A Notan Design Process
Let go of the idea that your Notan will be a representational drawing.  Details and representational value sketches will come later.  First you want to find that abstract shape and interesting balance of light and dark that will catch the eye from across the room. This is where Notan excels.  It doesn’t matter what you choose for a subject nor the values, colours, nor details that you will add later.  If you base your painting on a strong and balanced Notan design you will paint a strong and balanced painting.

I prefer do my notan sketches using felt tip pens, a black and a mid-grey on white paper.  You can use almost anything that can make a bold broad mark.  Broad stroke making tools makes you think about the larger shapes.  I suggest you avoid fine line markers and thin pencils.  They can  encourage linear thinking and/or a digression into detail, neither of which is desirable when creating compositional studies.  

By limiting myself to just two pens, I only have to decide if a shape is white, black, or something else.  I don’t get caught up in wondering whether to use a light grey, mid-grey, or dark grey for a particular shape.  If it not black nor white, it’s grey.  The big chisel end of the pen discourages adventures in detail while allowing you a variety of different strokes depending on which edge is used.  Yes, you could use a broad, soft pencil, but you might be tempted to erase. Don’t erase.  Just draw another frame and build on the previous drawing.  Keep the best bits and try to improve them.

One word of advice if you decide to use felt tip pens: For the midtone choose a lighter value grey, otherwise you notan will appear too dark.  

Start by drawing a frame, a border, that has the same proportion as your chosen support.  Give pause as to whether a Portrait or Landscape orientation should be used. Try both!  I cut a rectangular hole, about 2 inches by 3 inches, in piece of mat board.  It’s about the same ratio as a ¼ sheet or full sheet of watercolour paper.  It serves two purposes; a) I can quickly trace a new frame for my next notan and b) it can be used as a viewfinder.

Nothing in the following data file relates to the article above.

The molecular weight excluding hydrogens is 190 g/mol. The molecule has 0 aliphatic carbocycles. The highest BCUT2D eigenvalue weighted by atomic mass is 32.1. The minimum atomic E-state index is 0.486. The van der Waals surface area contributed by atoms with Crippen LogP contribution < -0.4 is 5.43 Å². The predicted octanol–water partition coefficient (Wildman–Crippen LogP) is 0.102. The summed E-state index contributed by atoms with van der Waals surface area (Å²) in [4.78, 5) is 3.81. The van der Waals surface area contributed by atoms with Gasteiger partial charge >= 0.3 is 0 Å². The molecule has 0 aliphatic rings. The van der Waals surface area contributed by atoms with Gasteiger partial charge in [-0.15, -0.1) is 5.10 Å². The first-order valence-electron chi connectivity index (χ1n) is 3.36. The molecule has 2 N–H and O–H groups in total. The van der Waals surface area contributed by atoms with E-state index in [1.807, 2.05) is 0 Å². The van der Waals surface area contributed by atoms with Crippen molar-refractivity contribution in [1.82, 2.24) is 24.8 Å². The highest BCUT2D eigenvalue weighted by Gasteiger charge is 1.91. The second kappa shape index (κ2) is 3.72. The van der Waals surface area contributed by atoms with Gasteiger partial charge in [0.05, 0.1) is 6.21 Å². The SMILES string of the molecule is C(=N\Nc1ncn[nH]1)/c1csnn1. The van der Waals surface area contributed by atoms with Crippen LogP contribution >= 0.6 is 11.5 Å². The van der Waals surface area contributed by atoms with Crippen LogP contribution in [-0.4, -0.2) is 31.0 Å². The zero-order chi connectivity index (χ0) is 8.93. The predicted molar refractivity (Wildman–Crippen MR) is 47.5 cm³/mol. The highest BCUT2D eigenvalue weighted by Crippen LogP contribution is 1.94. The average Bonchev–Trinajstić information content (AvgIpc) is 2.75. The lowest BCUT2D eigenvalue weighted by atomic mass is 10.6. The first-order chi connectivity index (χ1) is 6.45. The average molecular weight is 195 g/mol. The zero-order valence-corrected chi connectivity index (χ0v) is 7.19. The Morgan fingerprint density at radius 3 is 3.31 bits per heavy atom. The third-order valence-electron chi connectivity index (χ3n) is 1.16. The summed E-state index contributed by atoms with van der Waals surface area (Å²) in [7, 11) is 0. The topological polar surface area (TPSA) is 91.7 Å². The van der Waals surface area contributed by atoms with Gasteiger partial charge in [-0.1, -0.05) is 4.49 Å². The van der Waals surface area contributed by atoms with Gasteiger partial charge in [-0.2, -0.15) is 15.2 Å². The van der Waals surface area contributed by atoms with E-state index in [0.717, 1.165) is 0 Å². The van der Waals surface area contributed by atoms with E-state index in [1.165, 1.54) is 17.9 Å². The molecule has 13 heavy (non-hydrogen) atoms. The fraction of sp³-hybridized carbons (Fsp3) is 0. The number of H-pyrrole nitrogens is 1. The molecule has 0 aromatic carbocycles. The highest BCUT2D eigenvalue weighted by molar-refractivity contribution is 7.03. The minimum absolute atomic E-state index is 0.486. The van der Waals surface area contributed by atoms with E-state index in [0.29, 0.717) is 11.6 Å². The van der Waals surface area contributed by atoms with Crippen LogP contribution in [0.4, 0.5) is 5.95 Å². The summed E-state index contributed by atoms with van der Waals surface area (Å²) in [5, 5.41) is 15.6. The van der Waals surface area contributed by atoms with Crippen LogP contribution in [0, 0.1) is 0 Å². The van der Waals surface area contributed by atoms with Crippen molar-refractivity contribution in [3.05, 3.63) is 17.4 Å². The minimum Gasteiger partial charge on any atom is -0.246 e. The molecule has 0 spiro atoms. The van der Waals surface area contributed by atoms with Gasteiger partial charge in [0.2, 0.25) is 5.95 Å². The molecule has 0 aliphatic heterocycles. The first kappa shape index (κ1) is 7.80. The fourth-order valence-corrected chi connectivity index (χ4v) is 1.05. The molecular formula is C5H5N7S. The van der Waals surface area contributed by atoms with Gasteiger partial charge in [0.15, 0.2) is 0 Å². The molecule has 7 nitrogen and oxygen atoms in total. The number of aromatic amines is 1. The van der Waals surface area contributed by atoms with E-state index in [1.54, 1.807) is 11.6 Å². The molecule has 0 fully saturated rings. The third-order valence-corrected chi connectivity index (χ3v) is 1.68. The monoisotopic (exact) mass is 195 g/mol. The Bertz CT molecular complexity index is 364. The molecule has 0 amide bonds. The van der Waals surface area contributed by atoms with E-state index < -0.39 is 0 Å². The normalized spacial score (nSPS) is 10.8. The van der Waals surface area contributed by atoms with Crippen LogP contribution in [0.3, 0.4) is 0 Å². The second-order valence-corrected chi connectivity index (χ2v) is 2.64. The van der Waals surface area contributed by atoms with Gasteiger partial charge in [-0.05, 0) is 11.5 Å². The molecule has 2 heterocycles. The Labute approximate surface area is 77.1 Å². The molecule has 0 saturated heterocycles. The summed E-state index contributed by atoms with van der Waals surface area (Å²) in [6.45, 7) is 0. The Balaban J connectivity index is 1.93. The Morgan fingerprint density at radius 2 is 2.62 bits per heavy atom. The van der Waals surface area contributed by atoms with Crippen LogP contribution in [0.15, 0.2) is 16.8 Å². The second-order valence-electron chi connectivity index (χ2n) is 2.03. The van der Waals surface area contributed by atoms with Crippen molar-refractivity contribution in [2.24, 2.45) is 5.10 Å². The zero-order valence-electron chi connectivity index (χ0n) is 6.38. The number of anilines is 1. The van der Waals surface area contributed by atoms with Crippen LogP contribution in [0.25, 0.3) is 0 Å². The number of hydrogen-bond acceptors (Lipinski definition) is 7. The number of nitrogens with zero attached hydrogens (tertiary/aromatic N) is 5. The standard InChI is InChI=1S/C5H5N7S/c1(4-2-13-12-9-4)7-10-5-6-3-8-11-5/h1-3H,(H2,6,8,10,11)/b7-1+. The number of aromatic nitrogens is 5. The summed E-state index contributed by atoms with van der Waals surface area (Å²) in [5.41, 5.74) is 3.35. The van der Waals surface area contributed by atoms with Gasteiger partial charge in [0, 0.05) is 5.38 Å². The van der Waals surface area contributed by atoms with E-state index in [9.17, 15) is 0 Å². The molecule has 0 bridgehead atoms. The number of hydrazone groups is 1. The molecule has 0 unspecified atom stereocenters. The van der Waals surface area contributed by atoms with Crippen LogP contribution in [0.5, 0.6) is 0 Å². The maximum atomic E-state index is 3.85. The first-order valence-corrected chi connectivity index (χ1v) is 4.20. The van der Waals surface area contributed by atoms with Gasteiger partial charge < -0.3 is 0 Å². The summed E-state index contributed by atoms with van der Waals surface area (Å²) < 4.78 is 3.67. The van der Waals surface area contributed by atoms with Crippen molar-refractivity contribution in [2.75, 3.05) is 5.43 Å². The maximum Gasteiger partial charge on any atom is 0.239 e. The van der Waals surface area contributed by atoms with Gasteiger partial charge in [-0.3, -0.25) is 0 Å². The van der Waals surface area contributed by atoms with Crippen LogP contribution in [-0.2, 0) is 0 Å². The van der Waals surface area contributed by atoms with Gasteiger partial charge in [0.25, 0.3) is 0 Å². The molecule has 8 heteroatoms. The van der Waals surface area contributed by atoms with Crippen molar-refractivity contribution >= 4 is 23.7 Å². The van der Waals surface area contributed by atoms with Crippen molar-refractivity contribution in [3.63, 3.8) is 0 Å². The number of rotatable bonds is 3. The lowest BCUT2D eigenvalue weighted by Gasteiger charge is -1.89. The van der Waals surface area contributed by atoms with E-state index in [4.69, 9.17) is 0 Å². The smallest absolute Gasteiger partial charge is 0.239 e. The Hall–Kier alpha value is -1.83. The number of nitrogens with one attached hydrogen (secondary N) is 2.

When first starting out with notan, you may find it easier to begin with a simple line drawing of your subject and then selectively fill in the grey or black shapes where appropriate.  As you become familiar with notan drawing, try to directly shade in the dark shapes.  Your notan should contain 5 to 9 shapes.  Try to complete your first notan in 5 minutes or less.

Draw a second frame in the same orientation and size as your first.  Consider:
  • Do I have a dominant shape?
  • Are my shapes interesting?
  • Do I have a dominant value?
  • Do I have an unequal division of space?
Pick one of the above that you consider missing or weak in your first notan, and correct this in your second sketch.  Work small and do a series of notans.  It’s difficult (impossible) to settle on a particular design-composition on the basis of just one sketch.  You need at least two, so you have something to compare your chosen sketch against.  It’s even easier to pick the ‘best’ notan from a group of sketches.  Notans do not cost much in time or materials, so repeat as often as necessary.

Sunday, March 2, 2014

Thoughts on Visual Design and Composition

The White Rabbit put on his spectacles. `Where shall I begin, please your Majesty?' he asked. `Begin at the beginning,' the King said gravely, ‘and go on till you come to the end: then stop.'   -- Alice's Adventures in Wonderland

If The White Rabbit were discussing painting composition: where to begin?  How to begin?

For the past couple of years, I've been searching for guidelines/rules/suggestions/NYFCN(Name Your Favourite Composition Noun) on how to compose a painting. I found and studied the 7 elements and the 8 principles, centres of interest, Fibonacci, golden ratio/rectangle/spot, the rule of thirds, value studies, and various composition checklists.  I located more than 100 websites with design or visual composition information.  Some very good; others not so good.  I don’t know how many art books I read in addition to the 30 or so books I purchased.  In all these resources, I never found a visual compositional framework until I obtained a copy of Ian Roberts' Mastering Composition, via my local library.